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Neuropharmacology. 2016 Sep;108:120-7. doi: 10.1016/j.neuropharm.2016.04.034. Epub 2016 Apr 27.

Activation of D2 autoreceptors alters cocaine-induced locomotion and slows down local field oscillations in the rat ventral tegmental area.

Author information

1
Laboratory of Pharmacology, Department of Biomedical and Preclinical Sciences, and Laboratory of Neurophysiology, GIGA Neurosciences, University of Liège, B-4000 Liège, Belgium.
2
Department of Electrical Engineering and Computer Science, University of Liège, B-4000 Liège, Belgium.
3
Department of Behavioral and Cognitive Psychology, University of Liège, B-4000 Liège, Belgium.
4
Institute for Automation Engineering, Department for Systems Theory and Automatic Control, Otto-von-Guericke University Magdeburg, Germany.
5
Laboratory of Pharmacology, Department of Biomedical and Preclinical Sciences, and Laboratory of Neurophysiology, GIGA Neurosciences, University of Liège, B-4000 Liège, Belgium. Electronic address: V.Seutin@ulg.ac.be.

Abstract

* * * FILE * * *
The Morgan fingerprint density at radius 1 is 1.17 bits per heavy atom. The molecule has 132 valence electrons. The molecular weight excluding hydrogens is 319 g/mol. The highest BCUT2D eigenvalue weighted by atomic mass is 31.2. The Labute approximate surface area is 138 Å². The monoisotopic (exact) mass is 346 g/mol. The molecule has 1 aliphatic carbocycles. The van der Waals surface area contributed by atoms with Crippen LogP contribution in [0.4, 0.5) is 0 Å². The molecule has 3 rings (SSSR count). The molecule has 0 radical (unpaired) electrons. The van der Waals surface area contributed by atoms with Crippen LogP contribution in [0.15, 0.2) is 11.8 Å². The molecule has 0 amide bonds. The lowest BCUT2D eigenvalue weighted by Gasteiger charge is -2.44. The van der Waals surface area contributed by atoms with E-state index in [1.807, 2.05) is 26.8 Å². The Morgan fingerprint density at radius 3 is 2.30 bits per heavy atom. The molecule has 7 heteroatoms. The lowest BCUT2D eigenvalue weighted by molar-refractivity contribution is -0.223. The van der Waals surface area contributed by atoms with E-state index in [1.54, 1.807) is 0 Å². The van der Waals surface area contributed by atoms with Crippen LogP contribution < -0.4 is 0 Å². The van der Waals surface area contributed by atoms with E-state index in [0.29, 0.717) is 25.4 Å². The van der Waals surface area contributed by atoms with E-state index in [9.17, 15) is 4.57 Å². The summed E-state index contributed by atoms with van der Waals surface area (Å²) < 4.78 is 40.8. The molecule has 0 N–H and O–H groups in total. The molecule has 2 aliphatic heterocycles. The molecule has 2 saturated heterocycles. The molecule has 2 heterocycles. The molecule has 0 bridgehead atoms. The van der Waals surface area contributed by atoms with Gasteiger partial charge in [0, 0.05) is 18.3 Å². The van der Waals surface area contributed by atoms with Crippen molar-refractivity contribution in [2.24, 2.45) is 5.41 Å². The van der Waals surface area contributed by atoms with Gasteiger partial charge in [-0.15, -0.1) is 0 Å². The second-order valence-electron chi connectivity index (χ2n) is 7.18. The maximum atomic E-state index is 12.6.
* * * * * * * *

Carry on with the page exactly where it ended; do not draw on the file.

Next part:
Psychoactive substances affecting the dopaminergic system induce locomotor activation and, in high doses, stereotypies. Network mechanisms underlying the shift from an active goal-directed behavior to a "seemingly purposeless" stereotypic locomotion remain unclear. In the present study we sought to determine the relationships between the behavioral effects of dopaminergic drugs and their effects on local field potentials (LFPs), which were telemetrically recorded within the ventral tegmental area (VTA) of freely moving rats. We used the D2/D3 agonist quinpirole in a low, autoreceptor-selective (0.1 mg/kg, i.p.) and in a high (0.5 mg/kg, i.p.) dose, and a moderate dose of cocaine (10 mg/kg, i.p.). In the control group, power spectrum analysis revealed a prominent peak of LFP power in the theta frequency range during active exploration. Cocaine alone stimulated locomotion, but had no significant effect on the peak of the LFP power. In contrast, co-administration of low dose quinpirole with cocaine markedly altered the pattern of locomotion, from goal-directed exploratory behavior to recurrent motion resembling locomotor stereotypy. This behavioral effect was accompanied by a shift of the dominant theta power toward a significantly lower (by ∼15%) frequency. High dose quinpirole also provoked an increased locomotor activity with signs of behavioral stereotypies, and also induced a shift of the dominant oscillation frequency toward the lower range. These results demonstrate a correlation between the LFP oscillation frequency within the VTA and a qualitative aspect of locomotor behavior, perhaps due to a variable level of coherence of this region with its input or output areas.

KEYWORDS:

Cocaine; Local field potential; Quinpirole; Stereotypies; Ventral tegmental area

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